My first day at Friends. I’ll never forget it.

A story from Ghislain, Phnom Penh.

Friends is turning 15… while I’ve only been working here for 2 years. That doesn’t make me the best person to tell you all the stories but I still feel like it’s a good time to look back at my first days here. Like all of us in the team, I started with an orientation period. That’s a full week on the field with the social workers, going through our projects to try to get a feel of the situation of the people we work with – as well as an understanding of how Friends works. I remember this week as sometimes exciting, sometimes difficult, very emotional, and always interesting. I wasn’t expecting the street children of Phnom Penh to have an easy life, but you can’t really understand what it’s like before you actually see it. I experienced it the hard way. That was my first day with Friends, in the field:

I was with the outreach team, being driven on a motorcycle through the streets of Phnom Penh. They meet the street children and youth to provide them social counseling, life skills education, basic medical services, and to tell them about the other services that they can access. That’s the basics of how we work: we start where the children are, dealing with their daily problems and needs.

At about 10am, we receive a phone call. A young girl who was supported by Friends died the night before. Her name was Sokha* and she was 20.

A few years ago Sokha had left her province where she was staying at her uncle’s home. He was an alcoholic and was sometimes violent. She thought she’d find a job in Phnom Penh. She worked as a scavenger and had a couple of other small jobs. Probably not the life she was dreaming of when she came. She started using drugs, sniffing glue at first but later on using harder substances such as methamphetamines and even heroin. She spent her last few weeks in a hospital. She had AIDS.

So I’m sitting on the social worker’s motorcycle, trying to understand what’s happening while we’re driving to the pagoda. When we arrive there are only 2 people standing next to Sokha’s body: her best friend and her husband. Sokha got married a couple of months ago. Quickly a few more Friends staff members arrive. At least these people won’t be alone facing this, and Friends is also financially supporting them to give Sokha a decent ceremony. We’re about 10 of us walking around her body while the Achar (Buddhist priest) is chanting prayers. She looks beautiful and I’m thinking that she probably hasn’t been that peaceful for a long time. The contrast with the face of her friend, distorted by tears and grief, is shocking.  We’re in March, it’s very hot and there’s no wind at all. I find it hard to breathe. Later on the chanting stops and Sokha’s husband pushes her body into the crematorium, lights it on fire and closes the door. He looks surprisingly calm.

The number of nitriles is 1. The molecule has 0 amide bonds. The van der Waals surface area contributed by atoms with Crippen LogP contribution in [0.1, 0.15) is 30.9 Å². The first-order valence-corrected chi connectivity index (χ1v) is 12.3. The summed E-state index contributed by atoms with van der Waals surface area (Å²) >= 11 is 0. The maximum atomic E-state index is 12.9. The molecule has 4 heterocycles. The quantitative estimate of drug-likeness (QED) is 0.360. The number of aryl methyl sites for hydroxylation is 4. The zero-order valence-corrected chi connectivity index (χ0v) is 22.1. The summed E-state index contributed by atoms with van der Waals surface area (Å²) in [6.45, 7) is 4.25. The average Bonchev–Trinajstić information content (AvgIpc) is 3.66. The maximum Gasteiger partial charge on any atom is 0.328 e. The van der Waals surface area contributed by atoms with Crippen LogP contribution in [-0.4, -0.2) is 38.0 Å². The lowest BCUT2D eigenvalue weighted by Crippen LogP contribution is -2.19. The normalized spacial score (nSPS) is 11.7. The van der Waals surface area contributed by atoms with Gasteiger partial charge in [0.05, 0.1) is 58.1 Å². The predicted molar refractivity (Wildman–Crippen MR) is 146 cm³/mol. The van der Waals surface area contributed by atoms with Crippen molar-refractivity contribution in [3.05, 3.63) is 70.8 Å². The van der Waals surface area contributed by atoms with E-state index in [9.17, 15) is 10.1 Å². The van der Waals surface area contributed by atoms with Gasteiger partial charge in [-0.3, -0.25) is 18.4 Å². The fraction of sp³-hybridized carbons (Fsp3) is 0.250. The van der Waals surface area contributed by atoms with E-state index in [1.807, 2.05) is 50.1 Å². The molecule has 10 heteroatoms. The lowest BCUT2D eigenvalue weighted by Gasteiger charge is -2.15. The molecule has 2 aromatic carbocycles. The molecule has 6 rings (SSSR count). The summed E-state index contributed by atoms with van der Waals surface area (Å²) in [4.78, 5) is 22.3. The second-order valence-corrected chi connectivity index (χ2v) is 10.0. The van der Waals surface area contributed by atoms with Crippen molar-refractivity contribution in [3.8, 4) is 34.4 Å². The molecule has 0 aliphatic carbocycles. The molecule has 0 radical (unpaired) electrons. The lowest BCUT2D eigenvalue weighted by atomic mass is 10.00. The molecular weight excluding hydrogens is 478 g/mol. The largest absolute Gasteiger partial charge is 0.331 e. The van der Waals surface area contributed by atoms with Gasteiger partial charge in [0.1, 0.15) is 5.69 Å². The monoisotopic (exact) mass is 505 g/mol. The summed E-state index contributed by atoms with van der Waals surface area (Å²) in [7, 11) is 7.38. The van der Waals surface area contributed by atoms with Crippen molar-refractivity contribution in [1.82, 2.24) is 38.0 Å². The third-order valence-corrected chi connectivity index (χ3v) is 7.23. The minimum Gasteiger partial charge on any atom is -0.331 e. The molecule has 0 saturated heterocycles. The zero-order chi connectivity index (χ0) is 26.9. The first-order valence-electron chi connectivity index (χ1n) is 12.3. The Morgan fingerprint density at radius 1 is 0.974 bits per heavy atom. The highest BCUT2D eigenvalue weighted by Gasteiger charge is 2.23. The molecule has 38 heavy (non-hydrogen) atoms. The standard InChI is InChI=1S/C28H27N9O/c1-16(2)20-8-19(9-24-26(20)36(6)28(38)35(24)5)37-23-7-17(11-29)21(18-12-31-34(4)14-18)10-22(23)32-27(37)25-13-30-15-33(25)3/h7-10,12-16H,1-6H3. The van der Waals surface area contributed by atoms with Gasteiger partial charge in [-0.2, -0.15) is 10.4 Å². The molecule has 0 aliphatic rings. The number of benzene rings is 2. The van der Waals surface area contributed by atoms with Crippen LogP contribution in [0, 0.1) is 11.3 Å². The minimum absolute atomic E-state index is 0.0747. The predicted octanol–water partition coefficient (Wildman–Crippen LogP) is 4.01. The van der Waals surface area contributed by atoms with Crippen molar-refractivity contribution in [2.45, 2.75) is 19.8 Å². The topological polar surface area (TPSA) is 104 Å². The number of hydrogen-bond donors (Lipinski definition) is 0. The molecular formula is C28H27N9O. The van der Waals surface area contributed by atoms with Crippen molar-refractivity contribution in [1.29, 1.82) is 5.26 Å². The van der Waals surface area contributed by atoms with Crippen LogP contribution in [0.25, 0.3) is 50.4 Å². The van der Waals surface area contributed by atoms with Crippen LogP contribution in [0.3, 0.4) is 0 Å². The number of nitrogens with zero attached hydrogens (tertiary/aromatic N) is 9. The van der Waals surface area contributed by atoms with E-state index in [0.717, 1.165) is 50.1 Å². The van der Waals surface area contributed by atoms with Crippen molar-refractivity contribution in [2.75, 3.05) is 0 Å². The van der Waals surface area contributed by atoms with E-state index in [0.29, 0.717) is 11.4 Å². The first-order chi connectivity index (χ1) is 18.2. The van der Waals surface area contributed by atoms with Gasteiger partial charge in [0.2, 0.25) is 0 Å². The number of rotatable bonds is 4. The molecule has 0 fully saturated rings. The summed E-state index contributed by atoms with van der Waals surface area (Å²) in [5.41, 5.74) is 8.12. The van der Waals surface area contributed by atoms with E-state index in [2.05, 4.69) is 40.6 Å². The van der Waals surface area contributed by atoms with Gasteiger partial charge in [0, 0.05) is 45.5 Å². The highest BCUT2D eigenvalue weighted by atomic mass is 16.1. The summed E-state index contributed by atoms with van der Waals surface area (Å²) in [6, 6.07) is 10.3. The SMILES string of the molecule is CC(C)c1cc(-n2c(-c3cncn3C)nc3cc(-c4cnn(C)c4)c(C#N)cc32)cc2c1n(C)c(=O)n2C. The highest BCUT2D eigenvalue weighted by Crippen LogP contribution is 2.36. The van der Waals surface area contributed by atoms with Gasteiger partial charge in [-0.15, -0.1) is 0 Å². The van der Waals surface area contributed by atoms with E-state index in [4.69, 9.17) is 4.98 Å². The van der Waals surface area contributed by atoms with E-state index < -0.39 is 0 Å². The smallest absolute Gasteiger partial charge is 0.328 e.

A few minutes later everybody’s gone. The only visible sign of what just took place it the thick dark smoke coming out of the chimney.

It’s about lunch time and we drive back to the center.

I really was not sure about sharing that. I’ve seen so many positive and inspiring stories since. But that’s how it started for me and I still remember Sokha and her serene face. Unfortunately I guess it’s part of our work – but it also part of what keeps us going.

*Her name has been changed for this story.

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